Griffin wins are usually just a pointer, a guide to something better to come somewhere off in the distance but the here and now was frighteningly good when Tony Cruz-trained Pakistan Star produced one of the performances of the season to win his debut on Friday.
A HK$6 million buy in March at the Jockey Club’s international sale, despite a few issues with his breeze-up, Pakistan Star (Matthew Chadwick) did a nice impression of another son of Shamardal, Able Friend, in a breathtaking performance that saw him post a finishing sprint of 21.2 seconds, seven-tenths of a second faster than the next best all day and one of only two horses to crack 22 seconds.
As he had done in his barrier trials, German-bred Pakistan Star began very slowly to be conspicuously last after 100 metres but it only got worse from there, as he struggled to stay in touch with the field and drifted to some five or six lengths behind the second-last horse at the 800m mark.
Tickets might have been torn up and some bad language used at that stage of the race but the turnaround was titanic – Pakistan Star tacked on to the stragglers getting to the home straight,then unleashed a stunning final 400m to win going away by almost two lengths, with Chadwick sitting up on the line.
“I don’t think he beat anything special, the griffin races haven’t been that impressive so I did say to the owners that I thought he had a blowout chance today,” said Chadwick. “Today was about his ability more than where he’s at mentally.”
WATCH: Pakistan Star's highly impressive win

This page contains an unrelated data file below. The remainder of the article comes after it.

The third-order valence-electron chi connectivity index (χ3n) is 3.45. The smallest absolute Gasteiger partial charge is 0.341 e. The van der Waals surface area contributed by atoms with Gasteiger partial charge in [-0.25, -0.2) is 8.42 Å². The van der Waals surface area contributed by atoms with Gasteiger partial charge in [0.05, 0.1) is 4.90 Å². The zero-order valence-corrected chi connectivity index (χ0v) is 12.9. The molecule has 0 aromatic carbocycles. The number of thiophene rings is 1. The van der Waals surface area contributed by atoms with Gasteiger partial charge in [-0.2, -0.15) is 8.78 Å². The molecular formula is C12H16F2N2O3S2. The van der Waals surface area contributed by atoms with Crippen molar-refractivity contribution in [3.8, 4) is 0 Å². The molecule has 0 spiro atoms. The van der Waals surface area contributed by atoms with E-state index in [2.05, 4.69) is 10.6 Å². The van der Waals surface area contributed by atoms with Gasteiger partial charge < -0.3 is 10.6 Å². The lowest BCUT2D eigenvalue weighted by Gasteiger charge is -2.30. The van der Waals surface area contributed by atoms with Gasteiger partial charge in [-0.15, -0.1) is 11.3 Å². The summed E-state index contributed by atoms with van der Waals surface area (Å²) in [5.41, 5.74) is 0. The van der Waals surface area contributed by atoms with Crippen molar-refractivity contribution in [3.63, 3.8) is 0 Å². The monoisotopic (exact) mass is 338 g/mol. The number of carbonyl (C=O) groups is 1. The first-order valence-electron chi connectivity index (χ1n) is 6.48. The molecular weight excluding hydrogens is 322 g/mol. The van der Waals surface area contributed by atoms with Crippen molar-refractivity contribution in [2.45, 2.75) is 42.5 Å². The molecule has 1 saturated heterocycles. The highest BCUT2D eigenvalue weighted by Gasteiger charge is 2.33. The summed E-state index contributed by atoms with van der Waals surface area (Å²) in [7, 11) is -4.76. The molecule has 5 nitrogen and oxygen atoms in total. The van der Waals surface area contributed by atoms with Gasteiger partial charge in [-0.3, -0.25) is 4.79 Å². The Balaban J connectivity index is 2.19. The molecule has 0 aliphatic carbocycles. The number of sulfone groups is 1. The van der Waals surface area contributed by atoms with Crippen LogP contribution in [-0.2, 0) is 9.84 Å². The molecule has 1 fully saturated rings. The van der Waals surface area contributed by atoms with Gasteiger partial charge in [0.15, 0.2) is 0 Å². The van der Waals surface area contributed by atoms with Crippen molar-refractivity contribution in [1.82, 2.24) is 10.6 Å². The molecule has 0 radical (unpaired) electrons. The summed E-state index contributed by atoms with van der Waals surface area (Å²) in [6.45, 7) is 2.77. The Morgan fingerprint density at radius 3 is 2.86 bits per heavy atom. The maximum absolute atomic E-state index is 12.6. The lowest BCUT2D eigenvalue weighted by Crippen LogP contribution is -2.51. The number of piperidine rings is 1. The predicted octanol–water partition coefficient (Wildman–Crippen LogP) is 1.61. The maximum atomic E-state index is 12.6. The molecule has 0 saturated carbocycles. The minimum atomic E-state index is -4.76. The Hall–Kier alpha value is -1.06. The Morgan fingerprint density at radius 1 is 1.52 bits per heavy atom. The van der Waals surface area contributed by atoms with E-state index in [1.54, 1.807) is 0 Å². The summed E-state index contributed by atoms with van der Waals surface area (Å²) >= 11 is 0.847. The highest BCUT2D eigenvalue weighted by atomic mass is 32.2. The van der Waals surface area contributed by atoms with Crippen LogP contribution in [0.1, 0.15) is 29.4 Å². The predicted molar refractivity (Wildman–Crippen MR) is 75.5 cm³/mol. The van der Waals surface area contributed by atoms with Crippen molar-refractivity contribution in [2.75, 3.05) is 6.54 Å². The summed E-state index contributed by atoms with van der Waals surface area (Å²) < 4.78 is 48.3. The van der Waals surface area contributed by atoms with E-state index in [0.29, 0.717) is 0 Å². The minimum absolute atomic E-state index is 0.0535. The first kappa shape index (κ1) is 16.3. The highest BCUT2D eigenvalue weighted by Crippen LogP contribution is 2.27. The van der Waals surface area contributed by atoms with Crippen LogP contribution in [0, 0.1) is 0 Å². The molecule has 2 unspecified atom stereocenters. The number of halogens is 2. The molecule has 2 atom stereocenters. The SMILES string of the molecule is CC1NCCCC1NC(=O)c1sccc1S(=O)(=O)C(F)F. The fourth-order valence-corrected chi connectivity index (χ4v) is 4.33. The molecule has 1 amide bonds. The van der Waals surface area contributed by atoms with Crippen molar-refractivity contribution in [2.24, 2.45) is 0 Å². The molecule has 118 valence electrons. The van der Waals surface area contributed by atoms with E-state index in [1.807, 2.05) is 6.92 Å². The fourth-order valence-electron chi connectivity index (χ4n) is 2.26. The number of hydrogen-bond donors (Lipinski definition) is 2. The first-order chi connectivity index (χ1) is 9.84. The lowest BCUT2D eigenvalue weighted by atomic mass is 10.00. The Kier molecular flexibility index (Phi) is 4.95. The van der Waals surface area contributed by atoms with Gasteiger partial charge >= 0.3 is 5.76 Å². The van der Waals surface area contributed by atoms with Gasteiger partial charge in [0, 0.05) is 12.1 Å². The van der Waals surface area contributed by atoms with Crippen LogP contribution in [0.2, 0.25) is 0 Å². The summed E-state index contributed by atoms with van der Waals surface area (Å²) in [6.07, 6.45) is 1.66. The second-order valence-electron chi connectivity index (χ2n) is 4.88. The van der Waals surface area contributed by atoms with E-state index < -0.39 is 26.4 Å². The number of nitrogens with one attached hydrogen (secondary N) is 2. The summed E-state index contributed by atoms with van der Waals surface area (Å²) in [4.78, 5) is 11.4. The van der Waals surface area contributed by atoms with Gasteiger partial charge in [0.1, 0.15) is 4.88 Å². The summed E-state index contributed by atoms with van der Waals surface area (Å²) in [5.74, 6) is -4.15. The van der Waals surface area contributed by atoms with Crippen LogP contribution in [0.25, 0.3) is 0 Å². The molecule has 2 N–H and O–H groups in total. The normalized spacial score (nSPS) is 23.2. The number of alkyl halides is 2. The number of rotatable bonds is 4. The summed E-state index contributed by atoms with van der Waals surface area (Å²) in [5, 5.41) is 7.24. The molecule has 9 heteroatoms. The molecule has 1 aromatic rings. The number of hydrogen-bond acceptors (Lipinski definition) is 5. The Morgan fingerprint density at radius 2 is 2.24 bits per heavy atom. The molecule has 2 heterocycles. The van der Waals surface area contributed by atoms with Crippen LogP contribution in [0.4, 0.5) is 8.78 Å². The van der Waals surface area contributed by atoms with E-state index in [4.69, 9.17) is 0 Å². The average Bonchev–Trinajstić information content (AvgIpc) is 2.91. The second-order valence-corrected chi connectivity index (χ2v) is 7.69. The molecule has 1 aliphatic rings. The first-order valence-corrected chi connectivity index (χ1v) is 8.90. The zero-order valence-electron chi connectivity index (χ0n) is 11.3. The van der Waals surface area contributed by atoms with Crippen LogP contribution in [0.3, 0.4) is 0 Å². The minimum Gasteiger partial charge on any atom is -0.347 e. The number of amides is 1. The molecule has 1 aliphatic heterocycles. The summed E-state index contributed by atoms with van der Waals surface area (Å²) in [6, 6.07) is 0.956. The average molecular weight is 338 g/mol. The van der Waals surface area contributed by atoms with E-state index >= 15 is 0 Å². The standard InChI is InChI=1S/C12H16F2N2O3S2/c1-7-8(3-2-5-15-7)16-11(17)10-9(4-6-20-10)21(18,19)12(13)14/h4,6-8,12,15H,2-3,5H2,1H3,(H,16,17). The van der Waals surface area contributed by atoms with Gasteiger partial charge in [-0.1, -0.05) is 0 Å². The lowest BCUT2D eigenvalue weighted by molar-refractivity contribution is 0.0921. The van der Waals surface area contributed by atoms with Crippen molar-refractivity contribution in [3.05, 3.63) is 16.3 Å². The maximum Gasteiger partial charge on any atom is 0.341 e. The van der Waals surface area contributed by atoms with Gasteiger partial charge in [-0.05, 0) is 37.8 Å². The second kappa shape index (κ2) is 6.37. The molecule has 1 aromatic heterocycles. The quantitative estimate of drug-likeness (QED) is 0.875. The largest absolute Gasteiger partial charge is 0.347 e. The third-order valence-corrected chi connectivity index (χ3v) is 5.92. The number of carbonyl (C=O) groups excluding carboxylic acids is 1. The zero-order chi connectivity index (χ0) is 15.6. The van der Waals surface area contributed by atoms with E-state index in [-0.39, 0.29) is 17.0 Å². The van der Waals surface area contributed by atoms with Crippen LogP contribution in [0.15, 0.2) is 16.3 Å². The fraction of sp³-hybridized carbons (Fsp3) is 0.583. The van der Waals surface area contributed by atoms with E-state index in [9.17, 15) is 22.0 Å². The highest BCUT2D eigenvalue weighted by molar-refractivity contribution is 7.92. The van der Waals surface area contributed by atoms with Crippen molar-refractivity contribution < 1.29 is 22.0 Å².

The first blow to Pakistan Star’s chance came on declaration day when he came up with gate 14 of 14 but Chadwick said that he almost saw that as a plus.
“In these griffin races, with so many inexperienced horses, you never know if they’ll go fast or slow. So from the outside, if he was slow out as I expected, I thought at least he’ll have some room,” Chadwick explained. “From an inside gate, if he missed the jump, he could get cooped up inside. He’s very quirky, he looks after himself a bit. Mentally, he’s not there, which we’ve known ever since his breeze-up before the sale, but he is making progress in trackwork and learning all the time.”
Horses sold in the international sale are required to do a short breeze-up of a few hundred metres down the Sha Tin straight so that prospective buyers can get a look at them and, for reasons of salesmanship, the cosier the breeze-up looks, the better for the price, usually.
Mark Richards, the club’s international sale manager, who purchased the good-looking three-year-old at Deauville, explained that Pakistan Star’s workout didn’t give much encouragement to onlookers.
“He’s been a nice horse from the start. He was bred in Germany at Gestüt Wittekindshof, his half-sister was a two-year-old winner in Europe and Listed-placed, so I thought there was a fair chance this one would come to hand fairly early,” Richards said.
“Everything continued to go really well with him until the day before the breeze up here. He just stopped in the tunnel going out on to the track and wouldn’t move. No reason why. Then on breeze-up day, he refused to go past the cooling fans on the outside of the track, he ended up having to be hard ridden to get going at all and didn’t finish off his gallop well.
“I was a bit gutted because we knew he had some talent. Anyway he was still a popular lot and Tony Cruz seems to have got the hang of him. The sprint home was pretty impressive today and he looks like a Derby horse next season.”